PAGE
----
NPPC Attends White House Event on Trade Aid: Seeks Solution for Historic China Sales Opportunity

The Trump administration today announced a trade reliefpackage in response to the U.S. trade dispute with China. Three National Pork Producers Council (NPPC) members—President and North Carolina producer David Herring, Minnesota producer Randy Spronk and Illinois producer Phil Borgic—joined President Trump and USDA Secretary Perdue for the White House announcement.Untitled_design_(18)_197660.png

“It was an honor to attend this event and represent U.S. pork producers, who have been significantly harmed by China’s unfair trade retaliation,” said Herring. “We thank President Trump and USDA Secretary Perdue for standing up for U.S. agriculture, restoring zero-tariff trade with Mexico and providing support for American farmers.”

China is the largest consumer of pork in the world. Its swine herd has been ravaged by African swine fever, significantly reducing domestic production and increasing pork imports. However, U.S. pork producers have been hamstrung by a 50 percent punitive tariff from China, on top of the existing 12 percent duty. NPPC is eager for a resolution to the China trade dispute. Absent punitive tariffs, China currently represent an historic sales opportunity for U.S pork producers.

Additionally, NPPC urges Congress to quickly ratify the U.S.-Mexico-Canada (USMCA) trade agreement, which preserves zero-tariff access to markets that represent more than 30 percent of total U.S. pork exports. NPPC has designated USMCA ratification as a “key vote” and will closely monitor support of the agreement among members of Congress. U.S. pork exports to Mexico and Canada support 16,000 U.S. jobs.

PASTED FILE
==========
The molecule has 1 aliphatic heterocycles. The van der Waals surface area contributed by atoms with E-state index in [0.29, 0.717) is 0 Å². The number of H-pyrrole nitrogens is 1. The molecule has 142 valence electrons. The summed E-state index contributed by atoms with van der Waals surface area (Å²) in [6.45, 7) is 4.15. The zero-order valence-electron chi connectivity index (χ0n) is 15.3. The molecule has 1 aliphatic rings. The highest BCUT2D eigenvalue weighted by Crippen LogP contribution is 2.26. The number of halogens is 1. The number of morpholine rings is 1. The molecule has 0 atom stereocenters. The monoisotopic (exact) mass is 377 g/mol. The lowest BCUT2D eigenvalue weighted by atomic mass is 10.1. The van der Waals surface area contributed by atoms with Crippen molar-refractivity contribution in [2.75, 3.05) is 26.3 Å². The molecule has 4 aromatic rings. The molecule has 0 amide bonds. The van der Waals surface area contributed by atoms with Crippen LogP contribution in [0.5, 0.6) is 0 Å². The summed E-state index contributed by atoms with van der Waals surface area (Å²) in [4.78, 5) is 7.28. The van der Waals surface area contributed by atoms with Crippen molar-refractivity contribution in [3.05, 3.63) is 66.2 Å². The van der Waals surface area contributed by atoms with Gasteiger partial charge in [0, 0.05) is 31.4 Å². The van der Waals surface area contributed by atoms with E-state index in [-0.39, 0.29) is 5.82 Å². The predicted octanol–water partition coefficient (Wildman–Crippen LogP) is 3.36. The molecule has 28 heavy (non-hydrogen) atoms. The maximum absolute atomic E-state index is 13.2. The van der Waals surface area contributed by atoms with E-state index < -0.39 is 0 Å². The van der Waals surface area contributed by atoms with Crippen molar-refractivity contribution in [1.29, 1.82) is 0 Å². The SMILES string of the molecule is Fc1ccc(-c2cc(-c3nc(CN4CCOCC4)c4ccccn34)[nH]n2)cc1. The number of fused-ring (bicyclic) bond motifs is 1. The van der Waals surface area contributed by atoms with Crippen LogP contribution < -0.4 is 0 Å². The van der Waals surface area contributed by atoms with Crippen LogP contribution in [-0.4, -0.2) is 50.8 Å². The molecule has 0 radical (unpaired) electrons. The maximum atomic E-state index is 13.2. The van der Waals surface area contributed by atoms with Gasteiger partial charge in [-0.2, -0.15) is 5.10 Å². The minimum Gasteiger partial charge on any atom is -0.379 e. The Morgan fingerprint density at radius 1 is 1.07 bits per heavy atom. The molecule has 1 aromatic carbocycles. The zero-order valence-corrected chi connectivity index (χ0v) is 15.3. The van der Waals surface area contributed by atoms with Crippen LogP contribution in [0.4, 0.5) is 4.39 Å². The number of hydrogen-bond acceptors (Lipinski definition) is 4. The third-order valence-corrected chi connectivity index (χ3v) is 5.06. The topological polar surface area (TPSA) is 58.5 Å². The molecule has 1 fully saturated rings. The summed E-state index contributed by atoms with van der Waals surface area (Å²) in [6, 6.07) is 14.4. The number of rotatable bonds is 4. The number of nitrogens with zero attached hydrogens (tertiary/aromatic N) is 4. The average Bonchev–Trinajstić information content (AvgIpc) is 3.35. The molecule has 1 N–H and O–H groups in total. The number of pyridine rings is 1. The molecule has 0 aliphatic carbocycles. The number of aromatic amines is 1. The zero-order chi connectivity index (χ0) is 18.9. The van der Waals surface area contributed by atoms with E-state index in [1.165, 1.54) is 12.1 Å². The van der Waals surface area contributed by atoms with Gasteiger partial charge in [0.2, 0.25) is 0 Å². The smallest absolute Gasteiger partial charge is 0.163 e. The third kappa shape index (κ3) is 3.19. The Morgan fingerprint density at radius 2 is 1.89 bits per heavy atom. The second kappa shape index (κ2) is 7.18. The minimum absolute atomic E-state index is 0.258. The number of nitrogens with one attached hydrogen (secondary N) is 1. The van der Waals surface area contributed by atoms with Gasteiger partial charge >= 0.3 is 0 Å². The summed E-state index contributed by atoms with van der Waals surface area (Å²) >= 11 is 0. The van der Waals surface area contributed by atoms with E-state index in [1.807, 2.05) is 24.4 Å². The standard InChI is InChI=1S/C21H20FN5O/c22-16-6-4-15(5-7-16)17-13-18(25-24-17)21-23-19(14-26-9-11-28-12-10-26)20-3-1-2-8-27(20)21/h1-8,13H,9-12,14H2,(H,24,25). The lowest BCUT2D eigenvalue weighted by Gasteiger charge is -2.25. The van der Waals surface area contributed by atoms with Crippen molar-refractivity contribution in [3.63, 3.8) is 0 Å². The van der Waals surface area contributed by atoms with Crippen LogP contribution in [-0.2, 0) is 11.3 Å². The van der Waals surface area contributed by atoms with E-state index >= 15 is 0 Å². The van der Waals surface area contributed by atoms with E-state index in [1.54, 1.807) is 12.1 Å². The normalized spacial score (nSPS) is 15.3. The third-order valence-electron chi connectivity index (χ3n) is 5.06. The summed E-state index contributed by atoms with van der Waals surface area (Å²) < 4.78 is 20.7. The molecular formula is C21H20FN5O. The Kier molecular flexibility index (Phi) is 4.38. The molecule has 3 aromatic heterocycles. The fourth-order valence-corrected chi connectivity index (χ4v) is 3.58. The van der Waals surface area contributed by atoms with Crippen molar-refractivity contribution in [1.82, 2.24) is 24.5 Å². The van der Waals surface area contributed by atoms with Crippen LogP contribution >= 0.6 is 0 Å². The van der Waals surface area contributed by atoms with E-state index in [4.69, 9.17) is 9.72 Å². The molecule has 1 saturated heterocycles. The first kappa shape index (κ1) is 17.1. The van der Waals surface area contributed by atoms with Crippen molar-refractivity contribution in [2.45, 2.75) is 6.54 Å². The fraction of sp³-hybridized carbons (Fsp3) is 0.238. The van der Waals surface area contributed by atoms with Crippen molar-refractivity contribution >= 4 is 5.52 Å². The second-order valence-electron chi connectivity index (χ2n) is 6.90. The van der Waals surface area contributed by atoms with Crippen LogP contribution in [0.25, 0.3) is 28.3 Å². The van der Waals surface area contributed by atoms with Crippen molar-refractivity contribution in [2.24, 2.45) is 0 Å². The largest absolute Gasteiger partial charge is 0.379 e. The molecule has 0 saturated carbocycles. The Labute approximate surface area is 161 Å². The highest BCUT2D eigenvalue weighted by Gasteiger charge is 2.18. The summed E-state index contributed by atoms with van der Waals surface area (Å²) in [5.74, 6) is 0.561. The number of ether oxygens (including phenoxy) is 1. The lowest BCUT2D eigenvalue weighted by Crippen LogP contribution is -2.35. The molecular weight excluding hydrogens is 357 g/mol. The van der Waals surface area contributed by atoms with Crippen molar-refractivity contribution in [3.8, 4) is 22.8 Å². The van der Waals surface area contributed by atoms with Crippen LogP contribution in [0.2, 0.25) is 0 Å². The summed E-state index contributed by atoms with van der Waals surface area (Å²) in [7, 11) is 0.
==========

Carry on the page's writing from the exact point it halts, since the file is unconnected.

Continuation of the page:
NPPC also urges the administration to quickly complete a trade deal with Japan, the largest value market and the second largest volume market for U.S. pork exports. Japan’s new trade agreements with the European Union and other regions are causing an erosion of U.S. pork market share.

According to Dr. Dermot Hayes, an economist at Iowa State University, U.S. pork will see exports to Japan grow from $1.6 billion in 2018 to more than $2.2 billion over the next 15 years if the U.S. quickly gains access on par with international competitors. Hayes reports that U.S. pork shipments to Japan will drop to $349 million if a trade deal on these terms is not quickly reached with Japan.